Yesterday's glorious sunny weather was but a distant memory because today we woke to grey skies and rain. We delayed our departure and did wonder whether to stay for the day, instead though, because the forecast was for improvement later, we set off toward Atherstone.
Nothing exciting happened on the journey apart from a Kingfisher flying from tree to tree posing just long enough to get a few photos.
Atherstone visitor moorings were pretty full although had we wanted to stop we could have squeezed in by the bridge. Shopping was on our agenda and we have found in the past it's not as far to walk if one can moor below the locks rather than at the top, so I dropped Ian off at the bridge so we could start our downward journey (I kept offering to do the locks but he insisted he was okay) and watched him trying not to hobble. Bless, he managed better than I would have thought. Those painkillers seem to be working.
At lock 4 the bottom gates were wide open, ah a boat was entering lock 5 and the crew were working one lock ahead. But oh my, they took their time and I was left hovering between lock three and four with that bridge spanning the canal and a decision to make. Do I go through the bridge onto the landing or hold back and wait. I held back which I think was a wise move! It gave more room for both our boats to pass. Turns out it was a historic boat with a Bolinder engine and whether rightly or wrongly, told by one of the crew that it couldn't reverse because there was no gear box. Hmm, How on earth does he get to stop then? We watched as the boat entered the lock and one of the crew whipped open the top paddle letting the water in before closing the bottom gate. Ian asked why and was told it was the only way to slow a boat with this type of engine, Personally I have never in all my boating years heard of this before but if someone could please enlighten me I would be very grateful!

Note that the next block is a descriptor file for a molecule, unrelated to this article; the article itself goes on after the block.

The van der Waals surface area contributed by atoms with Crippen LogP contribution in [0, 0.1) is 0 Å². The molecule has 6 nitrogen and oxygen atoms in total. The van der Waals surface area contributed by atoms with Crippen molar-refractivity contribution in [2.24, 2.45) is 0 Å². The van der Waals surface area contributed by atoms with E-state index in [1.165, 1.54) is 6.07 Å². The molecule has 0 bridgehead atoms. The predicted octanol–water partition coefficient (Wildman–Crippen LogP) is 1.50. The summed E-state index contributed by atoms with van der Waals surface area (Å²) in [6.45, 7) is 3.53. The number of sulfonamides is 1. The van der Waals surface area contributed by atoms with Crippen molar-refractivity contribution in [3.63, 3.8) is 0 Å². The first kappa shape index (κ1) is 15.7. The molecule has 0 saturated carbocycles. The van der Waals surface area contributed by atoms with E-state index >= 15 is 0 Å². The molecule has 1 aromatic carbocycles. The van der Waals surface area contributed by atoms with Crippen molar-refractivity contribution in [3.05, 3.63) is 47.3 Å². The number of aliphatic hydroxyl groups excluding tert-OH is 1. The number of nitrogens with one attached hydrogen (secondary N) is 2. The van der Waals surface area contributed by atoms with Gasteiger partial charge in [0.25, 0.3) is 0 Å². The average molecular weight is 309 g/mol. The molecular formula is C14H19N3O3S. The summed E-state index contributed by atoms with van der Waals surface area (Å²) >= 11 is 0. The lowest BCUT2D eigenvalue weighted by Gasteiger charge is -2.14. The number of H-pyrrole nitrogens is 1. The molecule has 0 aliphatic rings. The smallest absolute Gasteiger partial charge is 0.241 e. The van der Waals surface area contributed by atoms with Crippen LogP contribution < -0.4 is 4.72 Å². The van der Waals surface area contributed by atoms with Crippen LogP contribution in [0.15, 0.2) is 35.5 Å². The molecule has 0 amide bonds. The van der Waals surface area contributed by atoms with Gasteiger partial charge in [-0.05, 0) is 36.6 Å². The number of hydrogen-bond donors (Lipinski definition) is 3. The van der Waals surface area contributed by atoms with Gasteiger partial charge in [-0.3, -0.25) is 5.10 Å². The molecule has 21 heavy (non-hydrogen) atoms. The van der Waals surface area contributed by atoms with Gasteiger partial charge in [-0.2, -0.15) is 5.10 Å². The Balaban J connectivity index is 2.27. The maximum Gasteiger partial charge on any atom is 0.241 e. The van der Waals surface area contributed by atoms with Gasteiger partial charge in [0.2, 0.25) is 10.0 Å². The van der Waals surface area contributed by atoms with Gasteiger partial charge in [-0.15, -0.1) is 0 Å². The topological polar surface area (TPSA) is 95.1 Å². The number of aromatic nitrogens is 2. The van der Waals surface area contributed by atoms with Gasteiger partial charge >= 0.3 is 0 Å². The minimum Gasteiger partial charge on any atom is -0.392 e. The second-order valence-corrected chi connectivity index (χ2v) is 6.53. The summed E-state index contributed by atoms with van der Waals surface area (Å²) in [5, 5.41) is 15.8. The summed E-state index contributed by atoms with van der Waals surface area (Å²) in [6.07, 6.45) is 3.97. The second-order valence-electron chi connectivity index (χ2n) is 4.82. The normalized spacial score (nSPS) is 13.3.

So we did stop at the Atherstone visitor moorings below lock. Shopping was done and Ian was all for continuing down the flight. I put my foot down and said I had had enough. Not 5 minutes later what was heard??? That bloody Cockerel! Oh, we knew all about this particular bird having been woken many a time in the past. In fact stopping on the Atherstone moorings is a no no for us normally, it usually starts calling in the wee hours. I think I may regret my decision when we get woken at some silly o clock tomorrow.